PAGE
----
A CPF is an individual taxpayer identification number given to people living in Brazil, both native Brazilians and resident aliens, who pay taxes.
CPF stands for Cadastro de Pessoas Físicas (Natural Persons Register). Native Brazilians can request a CPF at any time in their lives - parents will often apply on behalf of their children when they are newborns, as CPFs are vital to living in Brazil and it’s best to obtain one sooner rather than later.
A CPF is 11 digits long, comprised of nine base digits, and two digits at the end that are the result of an arithmetic operation on the first nine numbers, meaning any typing mistakes will lead to an invalid number. Here is an example of a CPF: 231.002.999-00.
A CNPJ is also a taxpayer identification number, but it’s used for businesses, not individuals. All businesses that are formed in Brazil must apply for a CNPJ number at the time of formation. Foreign companies that wish to invest or own assets in Brazil must also have a CNPJ number.
A CNPJ is a 14-digit number; 12 base digits and two digits at the end that are the result of an arithmetic formula of the base numbers, making any typing mistakes when entering the number lead to an invalid number. Here is an example of a CNPJ: 13.339.532/0001-09.
A CPF is essential to be able to do almost anything in Brazil. Without a CPF, you cannot get a driving license, purchase a car, buy property, open a bank account, purchase plane tickets, have an online membership, or get a cell phone plan - you need it for just about any purchase beyond basic items. All native Brazilians and permanent residents need to have a CPF.
The Brazilian Federal Revenue Bureau can suspend a CPF for a number of reasons. If you haven’t submitted your income statement for the prior year, if you owe back taxes or government fines, if you skip voting in an election - these are all possible reasons for a CPF to be suspended. A suspended CPF is an unusable CPF, which means life in Brazil will be very difficult until it's regularised. Getting a suspended CPF regularised will require paying any fines or back taxes that are owed.
You can request regularisation of your CPF by phone at +55 11 3003 0146, or via the Federal Revenue Bureau’s website. Requesting regularisation of a CPF online requires a Brazilian address and phone number. Also, be prepared because the site is only available in Portuguese and representatives who answer the phone may not speak English. You can also submit your request at a Brazilian consulate if you’re abroad. You will need a printed CPF form, an original and a photocopy of an ID document, and a postal request form if you are mailing your request. You can also make an appointment at a consulate and submit your request in person. If you choose this option, the postal request form is not needed.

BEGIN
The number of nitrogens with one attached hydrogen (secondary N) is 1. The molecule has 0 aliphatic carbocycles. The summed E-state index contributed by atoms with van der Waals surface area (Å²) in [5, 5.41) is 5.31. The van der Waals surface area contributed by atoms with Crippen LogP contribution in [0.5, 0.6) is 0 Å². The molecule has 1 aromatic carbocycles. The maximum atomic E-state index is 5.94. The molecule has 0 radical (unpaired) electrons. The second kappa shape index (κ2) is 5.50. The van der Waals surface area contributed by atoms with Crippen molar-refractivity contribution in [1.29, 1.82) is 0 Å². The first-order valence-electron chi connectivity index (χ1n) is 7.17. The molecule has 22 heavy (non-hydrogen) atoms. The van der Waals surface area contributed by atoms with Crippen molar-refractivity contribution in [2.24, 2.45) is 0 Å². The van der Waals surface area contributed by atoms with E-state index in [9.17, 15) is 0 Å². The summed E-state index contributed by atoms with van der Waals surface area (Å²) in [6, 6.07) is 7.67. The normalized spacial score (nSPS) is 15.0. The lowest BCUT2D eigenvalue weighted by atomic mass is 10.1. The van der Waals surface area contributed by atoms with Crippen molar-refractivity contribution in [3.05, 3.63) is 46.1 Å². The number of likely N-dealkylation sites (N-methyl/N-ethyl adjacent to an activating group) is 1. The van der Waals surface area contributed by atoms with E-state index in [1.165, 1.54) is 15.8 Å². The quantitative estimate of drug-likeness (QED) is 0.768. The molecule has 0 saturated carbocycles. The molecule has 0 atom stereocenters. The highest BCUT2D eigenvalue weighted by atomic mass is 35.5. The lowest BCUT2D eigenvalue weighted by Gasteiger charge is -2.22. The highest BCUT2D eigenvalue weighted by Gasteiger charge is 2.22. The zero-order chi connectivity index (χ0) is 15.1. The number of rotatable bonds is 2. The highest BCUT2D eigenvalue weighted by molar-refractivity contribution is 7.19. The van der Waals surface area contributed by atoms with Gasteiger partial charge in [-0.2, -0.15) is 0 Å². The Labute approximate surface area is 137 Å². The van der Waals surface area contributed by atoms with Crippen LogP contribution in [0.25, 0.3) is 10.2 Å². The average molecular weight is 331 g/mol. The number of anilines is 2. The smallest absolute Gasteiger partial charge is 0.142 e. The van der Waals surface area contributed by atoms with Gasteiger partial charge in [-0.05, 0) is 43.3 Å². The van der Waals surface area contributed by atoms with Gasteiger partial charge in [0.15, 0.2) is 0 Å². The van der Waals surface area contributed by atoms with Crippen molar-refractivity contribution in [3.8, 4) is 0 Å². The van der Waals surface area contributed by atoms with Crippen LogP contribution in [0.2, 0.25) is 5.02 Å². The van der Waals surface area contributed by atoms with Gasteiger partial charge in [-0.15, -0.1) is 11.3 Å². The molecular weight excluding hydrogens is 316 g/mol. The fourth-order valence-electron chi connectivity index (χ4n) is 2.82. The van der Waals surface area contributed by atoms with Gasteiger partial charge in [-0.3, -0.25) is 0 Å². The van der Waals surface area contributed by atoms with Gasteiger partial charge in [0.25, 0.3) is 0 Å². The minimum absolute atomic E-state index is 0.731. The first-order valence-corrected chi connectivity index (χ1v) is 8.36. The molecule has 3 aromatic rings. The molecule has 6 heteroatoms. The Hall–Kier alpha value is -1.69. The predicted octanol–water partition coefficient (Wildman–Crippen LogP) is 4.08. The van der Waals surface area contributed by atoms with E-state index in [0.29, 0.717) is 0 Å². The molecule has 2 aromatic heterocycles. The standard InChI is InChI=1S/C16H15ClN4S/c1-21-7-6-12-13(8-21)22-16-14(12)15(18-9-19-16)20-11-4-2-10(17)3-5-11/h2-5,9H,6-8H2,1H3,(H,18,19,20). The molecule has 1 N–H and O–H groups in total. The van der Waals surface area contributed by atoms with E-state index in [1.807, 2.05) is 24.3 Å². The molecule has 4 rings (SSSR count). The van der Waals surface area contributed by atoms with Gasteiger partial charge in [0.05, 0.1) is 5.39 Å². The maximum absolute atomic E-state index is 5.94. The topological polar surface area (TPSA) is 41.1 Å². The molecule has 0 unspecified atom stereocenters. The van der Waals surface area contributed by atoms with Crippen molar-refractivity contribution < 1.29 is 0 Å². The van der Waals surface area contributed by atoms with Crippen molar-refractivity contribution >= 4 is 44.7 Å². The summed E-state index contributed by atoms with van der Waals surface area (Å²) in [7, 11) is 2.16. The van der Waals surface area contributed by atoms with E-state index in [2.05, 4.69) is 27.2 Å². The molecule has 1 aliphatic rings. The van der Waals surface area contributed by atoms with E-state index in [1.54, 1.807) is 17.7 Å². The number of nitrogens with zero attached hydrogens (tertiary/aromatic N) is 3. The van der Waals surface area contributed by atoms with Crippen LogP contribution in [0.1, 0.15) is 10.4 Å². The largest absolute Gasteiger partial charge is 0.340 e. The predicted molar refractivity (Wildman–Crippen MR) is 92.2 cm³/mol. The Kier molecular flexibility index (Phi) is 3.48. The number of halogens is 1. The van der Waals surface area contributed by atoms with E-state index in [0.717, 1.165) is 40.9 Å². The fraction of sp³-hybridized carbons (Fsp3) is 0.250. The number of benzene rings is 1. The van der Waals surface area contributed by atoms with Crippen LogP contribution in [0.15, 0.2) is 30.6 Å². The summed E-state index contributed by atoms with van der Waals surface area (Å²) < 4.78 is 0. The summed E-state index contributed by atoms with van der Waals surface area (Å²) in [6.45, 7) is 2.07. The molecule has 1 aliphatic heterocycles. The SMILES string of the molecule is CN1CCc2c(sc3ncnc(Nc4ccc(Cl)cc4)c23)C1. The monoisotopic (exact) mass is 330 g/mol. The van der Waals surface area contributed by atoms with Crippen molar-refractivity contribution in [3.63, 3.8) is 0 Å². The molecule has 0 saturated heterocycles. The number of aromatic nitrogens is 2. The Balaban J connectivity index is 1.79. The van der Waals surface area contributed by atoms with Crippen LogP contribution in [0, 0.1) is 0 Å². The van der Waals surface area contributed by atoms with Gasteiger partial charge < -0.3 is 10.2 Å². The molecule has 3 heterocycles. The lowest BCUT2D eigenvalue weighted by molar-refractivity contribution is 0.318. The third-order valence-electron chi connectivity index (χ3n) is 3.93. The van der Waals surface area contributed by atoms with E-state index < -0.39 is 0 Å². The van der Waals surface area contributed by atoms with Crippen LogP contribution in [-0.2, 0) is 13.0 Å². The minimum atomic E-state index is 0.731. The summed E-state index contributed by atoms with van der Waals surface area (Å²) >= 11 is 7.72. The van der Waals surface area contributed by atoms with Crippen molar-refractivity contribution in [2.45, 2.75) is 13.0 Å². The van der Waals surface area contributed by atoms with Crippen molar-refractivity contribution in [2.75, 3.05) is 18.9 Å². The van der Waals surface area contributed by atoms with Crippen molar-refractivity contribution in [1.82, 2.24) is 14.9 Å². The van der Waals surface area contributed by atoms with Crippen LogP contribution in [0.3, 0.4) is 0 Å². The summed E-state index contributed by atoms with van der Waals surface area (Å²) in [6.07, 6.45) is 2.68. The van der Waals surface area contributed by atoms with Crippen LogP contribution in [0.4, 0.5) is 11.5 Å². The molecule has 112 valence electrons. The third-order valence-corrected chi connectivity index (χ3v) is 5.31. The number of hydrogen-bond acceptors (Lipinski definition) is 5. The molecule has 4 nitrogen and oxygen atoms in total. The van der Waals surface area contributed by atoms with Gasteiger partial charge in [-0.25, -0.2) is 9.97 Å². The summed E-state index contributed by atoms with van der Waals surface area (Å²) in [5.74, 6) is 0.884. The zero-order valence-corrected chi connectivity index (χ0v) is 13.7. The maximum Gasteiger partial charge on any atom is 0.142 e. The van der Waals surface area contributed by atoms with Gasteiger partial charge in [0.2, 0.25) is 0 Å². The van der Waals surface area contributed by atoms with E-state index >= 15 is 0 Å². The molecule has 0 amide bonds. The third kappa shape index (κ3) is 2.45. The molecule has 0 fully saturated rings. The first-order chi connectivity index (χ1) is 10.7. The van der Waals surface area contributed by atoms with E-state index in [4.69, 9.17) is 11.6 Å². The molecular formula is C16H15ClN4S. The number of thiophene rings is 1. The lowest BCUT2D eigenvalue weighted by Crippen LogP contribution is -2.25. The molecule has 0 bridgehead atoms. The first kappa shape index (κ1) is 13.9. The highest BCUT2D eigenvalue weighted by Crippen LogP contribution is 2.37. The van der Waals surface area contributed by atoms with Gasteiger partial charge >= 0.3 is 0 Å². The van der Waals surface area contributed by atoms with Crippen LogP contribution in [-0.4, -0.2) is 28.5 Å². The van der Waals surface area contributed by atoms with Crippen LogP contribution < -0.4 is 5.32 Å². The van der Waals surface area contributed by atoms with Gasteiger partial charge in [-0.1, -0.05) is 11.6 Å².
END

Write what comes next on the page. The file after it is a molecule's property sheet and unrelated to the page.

Whether you’re an expat or just spending an extended amount of time in Brazil, life will be easier if you get a CPF. You’ll need it for making large purchases or opening a bank account.
- Fill out and print the Federal Revenue Bureau’s CPF form, which can be found online here.
- Gather the necessary documents (more on that below).
- If you are mailing in your CPF request from a country outside of Brazil, fill out and print the postal request form, which can be found online here.
- Submit your request at a Brazilian consulate (if outside of Brazil), or at Banco do Brasil, Caixa Econômica Federal or Correios agency.
- Your completed CPF form.
- Original and photocopy of an ID document. Brazilians should use a valid identity card or a passport. Foreign nationals should use a valid passport and birth certificate containing the parents' names.
- Electoral card (only for Brazilians between the ages of 18 and 70).
- If the applicant is under 18, the minor's birth certificate and identification document of one of the parents, tutor, legal guardian or custodian appointed by court decision.
- Postal request form if mailing your CPF request from outside of Brazil.
Applying for a CPF from outside of Brazil is much the same as applying from Brazil, except that it will have to be done at a Brazilian consulate. You can make an appointment to submit your request in person, or submit it by mail with the necessary documents.
Yes, a CPF will be required to send money to a recipient in Brazil. You should also have whatever details are required by the bank or transfer service you are using to send the money. This often includes the recipient’s full name and address, their local bank account number or the IBAN number.
There are many options for sending money to people in different countries. You can use a money transfer service or you can make an international transfer through your bank. Either way you should keep an eye out for the exchange rate they offer. As they may often advertise zero fees, but will then markup the rate to ensure a profit.
To avoid this, use Wise. Wise transfers money at the real mid-market rate, without any hidden fees. All you pay is a small, fair transfer fee that’s stated upfront. You can also open a borderless multi-currency account to store, send and receive money in dozens of different currencies with ease. From early 2018 you can also get a consumer debit card linked to your borderless account, which will make traveling all the more hassle free.
With your finances settled, living or traveling long-term in Brazil will be much easier with a CPF. And with this information, getting one will be quick and stress free. Happy travels!
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